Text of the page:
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Archaeo News 

26 October 2008
Neolithic home, household equipment unearthed in Greece

Archaeologists in northern Greece have unearthed the ruins of a Neolithic house, a rare find that offers valuable information about everyday life 6,000 years ago, the Greek culture ministry said. A kitchen area with two ovens, clay pots and stone tools, and two more rooms show stone age farmers processed grains in the house, which appears to have burned down. "This is a rare case. All findings have remained untouched by farming or any other activity for about 6,000 years. The household goods are in excellent condition," the ministry said in a statement.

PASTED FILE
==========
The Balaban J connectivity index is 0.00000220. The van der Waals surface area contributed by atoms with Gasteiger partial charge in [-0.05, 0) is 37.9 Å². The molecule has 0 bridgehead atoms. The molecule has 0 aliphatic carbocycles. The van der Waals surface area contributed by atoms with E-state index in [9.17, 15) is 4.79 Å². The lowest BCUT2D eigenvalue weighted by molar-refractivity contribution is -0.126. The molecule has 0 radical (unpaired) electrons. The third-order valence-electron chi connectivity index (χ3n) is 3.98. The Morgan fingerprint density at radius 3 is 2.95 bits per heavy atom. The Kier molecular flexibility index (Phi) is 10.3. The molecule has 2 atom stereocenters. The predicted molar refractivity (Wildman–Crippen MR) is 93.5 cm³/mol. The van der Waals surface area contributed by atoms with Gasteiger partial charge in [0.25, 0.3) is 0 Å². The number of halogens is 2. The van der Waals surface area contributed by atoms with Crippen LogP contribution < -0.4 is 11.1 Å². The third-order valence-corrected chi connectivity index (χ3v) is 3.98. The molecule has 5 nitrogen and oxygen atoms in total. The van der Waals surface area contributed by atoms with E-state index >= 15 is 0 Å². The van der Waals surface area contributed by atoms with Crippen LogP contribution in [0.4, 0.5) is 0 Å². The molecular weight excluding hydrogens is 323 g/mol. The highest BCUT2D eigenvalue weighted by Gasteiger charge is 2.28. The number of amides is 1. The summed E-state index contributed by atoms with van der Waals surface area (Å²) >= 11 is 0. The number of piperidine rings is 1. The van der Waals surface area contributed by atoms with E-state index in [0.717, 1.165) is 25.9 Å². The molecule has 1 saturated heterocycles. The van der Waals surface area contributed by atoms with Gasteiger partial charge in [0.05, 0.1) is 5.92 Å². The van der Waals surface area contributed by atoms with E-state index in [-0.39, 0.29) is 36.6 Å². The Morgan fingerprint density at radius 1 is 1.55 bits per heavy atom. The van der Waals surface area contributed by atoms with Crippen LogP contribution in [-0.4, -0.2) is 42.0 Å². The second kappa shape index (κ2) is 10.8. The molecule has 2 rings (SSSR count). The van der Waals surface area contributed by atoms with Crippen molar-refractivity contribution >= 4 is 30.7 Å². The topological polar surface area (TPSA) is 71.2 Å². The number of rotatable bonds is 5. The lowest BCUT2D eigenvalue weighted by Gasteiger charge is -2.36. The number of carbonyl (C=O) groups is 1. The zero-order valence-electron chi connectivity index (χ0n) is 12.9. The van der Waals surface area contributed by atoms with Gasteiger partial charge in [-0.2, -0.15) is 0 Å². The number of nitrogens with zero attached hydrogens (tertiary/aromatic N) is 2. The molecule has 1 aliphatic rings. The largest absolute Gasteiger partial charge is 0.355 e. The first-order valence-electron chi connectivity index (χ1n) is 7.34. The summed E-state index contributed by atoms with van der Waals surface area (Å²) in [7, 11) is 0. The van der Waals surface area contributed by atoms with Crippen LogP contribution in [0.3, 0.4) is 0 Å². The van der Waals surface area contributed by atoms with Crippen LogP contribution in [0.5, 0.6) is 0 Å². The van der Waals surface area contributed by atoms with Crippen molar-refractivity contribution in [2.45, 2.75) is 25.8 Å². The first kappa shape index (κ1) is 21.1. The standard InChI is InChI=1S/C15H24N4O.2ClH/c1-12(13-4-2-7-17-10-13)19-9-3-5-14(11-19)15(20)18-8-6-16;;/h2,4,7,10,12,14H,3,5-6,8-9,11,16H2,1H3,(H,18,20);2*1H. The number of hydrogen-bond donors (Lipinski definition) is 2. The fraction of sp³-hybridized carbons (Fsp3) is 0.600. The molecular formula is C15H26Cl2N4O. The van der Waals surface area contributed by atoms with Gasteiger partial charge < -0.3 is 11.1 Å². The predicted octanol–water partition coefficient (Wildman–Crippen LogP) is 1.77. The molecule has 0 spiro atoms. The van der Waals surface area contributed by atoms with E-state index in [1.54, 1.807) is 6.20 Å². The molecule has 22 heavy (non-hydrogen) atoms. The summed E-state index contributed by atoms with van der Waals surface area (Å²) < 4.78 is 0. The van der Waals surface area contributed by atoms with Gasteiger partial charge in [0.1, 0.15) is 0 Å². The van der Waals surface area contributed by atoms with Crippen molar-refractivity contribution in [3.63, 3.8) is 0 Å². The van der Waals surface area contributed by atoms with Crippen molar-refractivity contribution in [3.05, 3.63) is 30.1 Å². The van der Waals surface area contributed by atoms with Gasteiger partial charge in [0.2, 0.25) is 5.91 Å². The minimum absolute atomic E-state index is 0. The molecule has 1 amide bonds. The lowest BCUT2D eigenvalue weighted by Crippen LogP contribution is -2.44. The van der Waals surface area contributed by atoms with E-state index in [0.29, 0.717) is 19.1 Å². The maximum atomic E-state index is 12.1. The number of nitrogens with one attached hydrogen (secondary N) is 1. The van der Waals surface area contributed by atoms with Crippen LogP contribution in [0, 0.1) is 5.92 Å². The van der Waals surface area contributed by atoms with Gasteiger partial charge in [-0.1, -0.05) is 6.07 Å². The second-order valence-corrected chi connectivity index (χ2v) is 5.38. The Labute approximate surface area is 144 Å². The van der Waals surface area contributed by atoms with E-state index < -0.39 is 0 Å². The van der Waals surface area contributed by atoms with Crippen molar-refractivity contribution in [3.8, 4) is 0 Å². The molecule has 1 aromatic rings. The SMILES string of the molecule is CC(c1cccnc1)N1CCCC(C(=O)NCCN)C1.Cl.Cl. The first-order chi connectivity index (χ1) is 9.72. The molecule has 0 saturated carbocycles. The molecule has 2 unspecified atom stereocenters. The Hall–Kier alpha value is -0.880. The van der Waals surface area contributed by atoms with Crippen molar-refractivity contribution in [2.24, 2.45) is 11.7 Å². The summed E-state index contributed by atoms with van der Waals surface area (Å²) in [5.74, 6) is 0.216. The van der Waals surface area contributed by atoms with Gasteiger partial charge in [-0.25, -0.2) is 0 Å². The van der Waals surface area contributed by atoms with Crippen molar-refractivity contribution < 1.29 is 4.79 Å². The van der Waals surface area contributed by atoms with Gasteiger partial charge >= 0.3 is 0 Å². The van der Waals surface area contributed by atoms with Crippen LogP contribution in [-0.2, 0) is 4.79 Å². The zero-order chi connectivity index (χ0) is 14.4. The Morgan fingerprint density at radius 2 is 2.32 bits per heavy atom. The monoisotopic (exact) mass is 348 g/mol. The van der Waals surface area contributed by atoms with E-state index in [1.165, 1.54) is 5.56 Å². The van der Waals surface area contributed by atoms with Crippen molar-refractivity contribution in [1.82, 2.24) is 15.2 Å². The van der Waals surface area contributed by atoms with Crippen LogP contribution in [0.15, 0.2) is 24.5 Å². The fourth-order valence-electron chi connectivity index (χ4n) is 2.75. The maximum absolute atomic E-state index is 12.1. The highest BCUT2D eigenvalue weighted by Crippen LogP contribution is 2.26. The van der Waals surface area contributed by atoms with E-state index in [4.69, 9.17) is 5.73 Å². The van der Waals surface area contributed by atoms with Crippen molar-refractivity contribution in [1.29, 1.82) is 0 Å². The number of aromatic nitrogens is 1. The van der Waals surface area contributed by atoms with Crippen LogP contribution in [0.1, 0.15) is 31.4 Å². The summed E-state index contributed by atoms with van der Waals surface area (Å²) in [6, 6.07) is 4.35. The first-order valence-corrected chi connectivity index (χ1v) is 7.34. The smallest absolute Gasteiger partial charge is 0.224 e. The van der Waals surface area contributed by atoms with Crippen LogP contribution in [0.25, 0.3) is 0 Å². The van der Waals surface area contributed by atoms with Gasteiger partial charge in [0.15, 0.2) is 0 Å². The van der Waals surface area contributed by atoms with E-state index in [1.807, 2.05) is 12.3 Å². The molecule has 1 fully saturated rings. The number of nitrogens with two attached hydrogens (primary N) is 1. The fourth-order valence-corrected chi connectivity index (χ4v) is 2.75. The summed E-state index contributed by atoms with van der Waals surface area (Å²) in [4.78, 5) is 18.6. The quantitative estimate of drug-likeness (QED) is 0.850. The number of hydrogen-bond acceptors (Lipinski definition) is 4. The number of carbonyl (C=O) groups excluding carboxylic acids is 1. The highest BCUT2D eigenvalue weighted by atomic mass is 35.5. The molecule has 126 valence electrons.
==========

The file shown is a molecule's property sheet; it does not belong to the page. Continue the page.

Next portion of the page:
The rectangular building was discovered during work to lay water pipes earlier this year at the village of Sosandra near Aridaia, some 360 miles (580 kilometers) north of Athens. Archaeologists who excavated the site between March and July found a large number of clay vessels for cooking and eating, stone tools, mills for grinding cereals and two ovens. The house was separated into three rooms. It had walls made of branches and reeds covered with clay, supported by strong wooden posts. The building was destroyed by fire, which baked the clay, preserving impressions of the wooden building elements, as well as the post holes. Archaeologists believe the inhabitants managed to escape the fire, taking with them their valued stone blades and axes. "They left behind the large stone tools which would have been difficult to move away," the ministry statement said. -

Sources: Associated Press, GMA News (23 October 2008), Reuters, Scientific American (24 October 2008)

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